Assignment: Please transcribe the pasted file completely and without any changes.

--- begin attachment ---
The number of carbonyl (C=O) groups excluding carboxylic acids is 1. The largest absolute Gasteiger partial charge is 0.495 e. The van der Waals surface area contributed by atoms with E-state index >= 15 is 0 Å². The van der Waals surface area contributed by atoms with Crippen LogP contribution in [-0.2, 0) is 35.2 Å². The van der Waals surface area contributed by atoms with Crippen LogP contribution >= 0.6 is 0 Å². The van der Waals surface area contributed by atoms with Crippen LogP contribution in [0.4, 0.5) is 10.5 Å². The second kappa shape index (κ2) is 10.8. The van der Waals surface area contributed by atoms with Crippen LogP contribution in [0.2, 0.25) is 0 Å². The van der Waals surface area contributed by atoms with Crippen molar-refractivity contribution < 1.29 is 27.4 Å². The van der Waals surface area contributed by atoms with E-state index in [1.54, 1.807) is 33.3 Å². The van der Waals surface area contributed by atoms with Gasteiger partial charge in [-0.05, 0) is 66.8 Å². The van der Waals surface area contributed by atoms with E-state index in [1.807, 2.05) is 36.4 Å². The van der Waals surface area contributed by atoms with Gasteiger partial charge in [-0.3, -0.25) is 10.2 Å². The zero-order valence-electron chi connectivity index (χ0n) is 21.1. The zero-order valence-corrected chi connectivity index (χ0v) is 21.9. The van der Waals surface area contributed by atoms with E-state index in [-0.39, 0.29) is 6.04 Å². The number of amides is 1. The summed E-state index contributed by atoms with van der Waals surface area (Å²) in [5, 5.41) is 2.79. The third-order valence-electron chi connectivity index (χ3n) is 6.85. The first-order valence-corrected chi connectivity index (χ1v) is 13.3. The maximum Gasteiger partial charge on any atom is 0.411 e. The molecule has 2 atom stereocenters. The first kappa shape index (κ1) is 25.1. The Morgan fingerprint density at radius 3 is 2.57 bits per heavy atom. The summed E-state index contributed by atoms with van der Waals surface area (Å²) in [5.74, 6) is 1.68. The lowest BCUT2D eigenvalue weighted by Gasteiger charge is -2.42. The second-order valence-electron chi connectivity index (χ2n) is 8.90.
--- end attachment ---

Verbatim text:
The number of carbonyl (C=O) groups excluding carboxylic acids is 1. The largest absolute Gasteiger partial charge is 0.495 e. The van der Waals surface area contributed by atoms with E-state index >= 15 is 0 Å². The van der Waals surface area contributed by atoms with Crippen LogP contribution in [-0.2, 0) is 35.2 Å². The van der Waals surface area contributed by atoms with Crippen LogP contribution >= 0.6 is 0 Å². The van der Waals surface area contributed by atoms with Crippen LogP contribution in [0.4, 0.5) is 10.5 Å². The second kappa shape index (κ2) is 10.8. The van der Waals surface area contributed by atoms with Crippen LogP contribution in [0.2, 0.25) is 0 Å². The van der Waals surface area contributed by atoms with Crippen molar-refractivity contribution < 1.29 is 27.4 Å². The van der Waals surface area contributed by atoms with E-state index in [1.54, 1.807) is 33.3 Å². The van der Waals surface area contributed by atoms with Gasteiger partial charge in [-0.05, 0) is 66.8 Å². The van der Waals surface area contributed by atoms with E-state index in [1.807, 2.05) is 36.4 Å². The van der Waals surface area contributed by atoms with Gasteiger partial charge in [-0.3, -0.25) is 10.2 Å². The zero-order valence-electron chi connectivity index (χ0n) is 21.1. The zero-order valence-corrected chi connectivity index (χ0v) is 21.9. The van der Waals surface area contributed by atoms with E-state index in [-0.39, 0.29) is 6.04 Å². The number of amides is 1. The summed E-state index contributed by atoms with van der Waals surface area (Å²) in [5, 5.41) is 2.79. The third-order valence-electron chi connectivity index (χ3n) is 6.85. The first-order valence-corrected chi connectivity index (χ1v) is 13.3. The maximum Gasteiger partial charge on any atom is 0.411 e. The molecule has 2 atom stereocenters. The first kappa shape index (κ1) is 25.1. The Morgan fingerprint density at radius 3 is 2.57 bits per heavy atom. The summed E-state index contributed by atoms with van der Waals surface area (Å²) in [5.74, 6) is 1.68. The lowest BCUT2D eigenvalue weighted by Gasteiger charge is -2.42. The second-order valence-electron chi connectivity index (χ2n) is 8.90.